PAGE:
EOI scientists aboard E/V Nautilus June 12-29 used multibeam sonar and a remotely operated vehicle to more fully document and characterize the undersea methane sites from Northern California to Washington. Up until a few years ago, only 100 methane “seep sites” had been identified primarily by fisherman using their fish-finders observing the acoustic reflections of the gas bubbles. Beginning in 2016, EOI scientists began a more systematic mapping of the seeps using new sonar technology on the E/V Nautilus, owned and operated by the Ocean Exploration Trust. About 25 percent of the potential methane seep water column area has now been mapped and analyzed. This year, EOI researchers embarked again on the Nautilus to continue surveying additional methane sites by night. During the day a remotely operated vehicle (ROV) colleted samples of gas, methane hydrate, seep water, fauna and rocks at these sites. Analyzing these samples in conjunction with a more complete inventory of sites will help scientists understand the origin of the seeping methane and its impact on the ocean environment.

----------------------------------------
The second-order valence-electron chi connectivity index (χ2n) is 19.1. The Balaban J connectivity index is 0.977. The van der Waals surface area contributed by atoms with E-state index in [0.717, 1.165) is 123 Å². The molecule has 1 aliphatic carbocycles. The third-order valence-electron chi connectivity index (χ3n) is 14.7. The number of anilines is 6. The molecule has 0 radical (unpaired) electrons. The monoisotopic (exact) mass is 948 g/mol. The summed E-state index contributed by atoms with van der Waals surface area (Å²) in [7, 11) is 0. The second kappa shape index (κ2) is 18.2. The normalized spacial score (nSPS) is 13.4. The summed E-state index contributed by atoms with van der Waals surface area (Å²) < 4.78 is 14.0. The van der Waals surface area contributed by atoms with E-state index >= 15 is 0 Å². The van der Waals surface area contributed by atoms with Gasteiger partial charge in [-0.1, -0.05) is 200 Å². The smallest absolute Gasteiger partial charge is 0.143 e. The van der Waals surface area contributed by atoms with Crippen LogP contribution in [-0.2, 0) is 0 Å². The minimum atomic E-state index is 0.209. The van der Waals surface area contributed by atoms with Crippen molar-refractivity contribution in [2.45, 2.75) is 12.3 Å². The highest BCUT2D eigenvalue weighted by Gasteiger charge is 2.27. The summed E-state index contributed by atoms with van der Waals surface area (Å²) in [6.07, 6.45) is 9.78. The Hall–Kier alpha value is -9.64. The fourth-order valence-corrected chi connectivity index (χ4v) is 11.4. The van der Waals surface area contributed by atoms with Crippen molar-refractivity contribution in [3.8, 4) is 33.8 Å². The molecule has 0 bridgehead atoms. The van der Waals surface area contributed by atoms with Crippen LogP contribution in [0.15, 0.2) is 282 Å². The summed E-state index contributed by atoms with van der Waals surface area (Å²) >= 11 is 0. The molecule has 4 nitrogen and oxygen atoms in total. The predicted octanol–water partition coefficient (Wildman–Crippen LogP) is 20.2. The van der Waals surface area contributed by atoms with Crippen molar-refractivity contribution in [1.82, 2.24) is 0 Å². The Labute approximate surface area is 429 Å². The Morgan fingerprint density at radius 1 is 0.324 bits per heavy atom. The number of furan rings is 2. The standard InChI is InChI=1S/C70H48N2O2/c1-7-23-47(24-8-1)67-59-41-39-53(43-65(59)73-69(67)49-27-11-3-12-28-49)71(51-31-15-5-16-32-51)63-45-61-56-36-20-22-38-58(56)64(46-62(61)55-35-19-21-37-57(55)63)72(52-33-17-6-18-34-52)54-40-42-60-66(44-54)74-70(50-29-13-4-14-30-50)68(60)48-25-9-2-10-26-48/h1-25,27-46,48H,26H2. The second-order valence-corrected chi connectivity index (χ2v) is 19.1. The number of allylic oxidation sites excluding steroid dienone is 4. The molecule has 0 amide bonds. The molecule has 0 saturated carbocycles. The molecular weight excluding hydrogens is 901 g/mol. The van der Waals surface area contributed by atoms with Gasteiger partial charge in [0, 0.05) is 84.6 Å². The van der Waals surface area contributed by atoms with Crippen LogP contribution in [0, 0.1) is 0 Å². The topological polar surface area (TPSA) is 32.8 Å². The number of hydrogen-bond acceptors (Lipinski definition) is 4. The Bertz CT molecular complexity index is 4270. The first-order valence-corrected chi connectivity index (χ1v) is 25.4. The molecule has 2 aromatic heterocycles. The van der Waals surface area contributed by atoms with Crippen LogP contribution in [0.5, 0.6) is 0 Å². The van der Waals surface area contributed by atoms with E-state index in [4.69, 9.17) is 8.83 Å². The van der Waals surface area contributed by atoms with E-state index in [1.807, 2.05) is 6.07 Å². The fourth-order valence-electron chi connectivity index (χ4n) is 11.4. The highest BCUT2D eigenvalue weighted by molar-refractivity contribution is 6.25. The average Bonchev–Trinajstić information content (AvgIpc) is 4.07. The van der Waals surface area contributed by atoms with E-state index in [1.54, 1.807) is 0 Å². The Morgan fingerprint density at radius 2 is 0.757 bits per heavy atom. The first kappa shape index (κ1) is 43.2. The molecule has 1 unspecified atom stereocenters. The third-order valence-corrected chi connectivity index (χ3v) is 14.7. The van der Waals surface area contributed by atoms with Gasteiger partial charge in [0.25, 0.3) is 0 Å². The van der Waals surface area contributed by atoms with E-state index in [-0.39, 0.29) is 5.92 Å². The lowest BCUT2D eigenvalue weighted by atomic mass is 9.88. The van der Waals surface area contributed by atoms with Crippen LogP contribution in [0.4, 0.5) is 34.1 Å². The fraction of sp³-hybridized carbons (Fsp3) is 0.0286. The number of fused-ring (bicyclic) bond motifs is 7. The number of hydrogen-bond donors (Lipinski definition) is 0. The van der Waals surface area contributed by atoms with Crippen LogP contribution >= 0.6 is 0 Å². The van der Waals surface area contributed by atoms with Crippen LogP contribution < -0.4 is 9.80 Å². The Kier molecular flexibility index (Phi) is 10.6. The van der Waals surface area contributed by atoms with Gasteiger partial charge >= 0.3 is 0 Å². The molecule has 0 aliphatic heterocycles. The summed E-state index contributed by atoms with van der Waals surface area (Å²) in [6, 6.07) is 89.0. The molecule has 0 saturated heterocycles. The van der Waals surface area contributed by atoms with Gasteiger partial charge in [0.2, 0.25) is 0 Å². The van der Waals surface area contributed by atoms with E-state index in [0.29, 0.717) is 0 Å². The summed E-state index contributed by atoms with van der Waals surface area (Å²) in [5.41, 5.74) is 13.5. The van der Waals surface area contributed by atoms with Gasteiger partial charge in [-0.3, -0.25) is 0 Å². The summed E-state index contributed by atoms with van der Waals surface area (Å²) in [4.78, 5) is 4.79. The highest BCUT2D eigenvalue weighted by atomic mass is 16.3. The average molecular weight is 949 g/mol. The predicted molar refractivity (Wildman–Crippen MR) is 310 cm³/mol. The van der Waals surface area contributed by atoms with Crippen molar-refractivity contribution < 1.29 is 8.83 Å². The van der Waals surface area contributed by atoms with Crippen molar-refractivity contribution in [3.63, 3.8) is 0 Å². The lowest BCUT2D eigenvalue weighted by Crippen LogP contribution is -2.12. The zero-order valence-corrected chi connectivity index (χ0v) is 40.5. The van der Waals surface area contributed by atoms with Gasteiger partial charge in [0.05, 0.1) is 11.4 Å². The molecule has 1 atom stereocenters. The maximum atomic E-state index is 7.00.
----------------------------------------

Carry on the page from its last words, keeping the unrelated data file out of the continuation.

More information about the Cascadia Margin expedition:
More information about the methane research and expedition can be found at:
NOAA PMEL EOI Program Methane Studies:
Oregon State University Press Release:
NOAA's Team Player of the Month: EOI's Susan Merle! See NOAA-PMEL's awards site.
2016 NOAA-OAR Outstanding Scientific Paper Award: EOI's Resing, J.A., P.N. Sedwick, C.R. German, W.J. Jenkins, J.W. Moffett, B.M. Sohst, and A. Tagliabue (2015). Basin-scale transport of hydrothermal dissolved metals across the South Pacific Ocean. Nature 523, 200–203
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Baker, E.T., S.L. Walker, J.A. Resing, W.W. Chadwick, Jr., S.G. Merle, M.O. Anderson, D.A. Butterfield, N.J. Buck, and S. Michael
Geochem. Geophys. Geosyst., 18(11), 4211–4228, doi: 10.1002/2017GC007234 (2017)
Back-arc spreading centers (BASCs) form a distinct class of ocean spreading ridges... more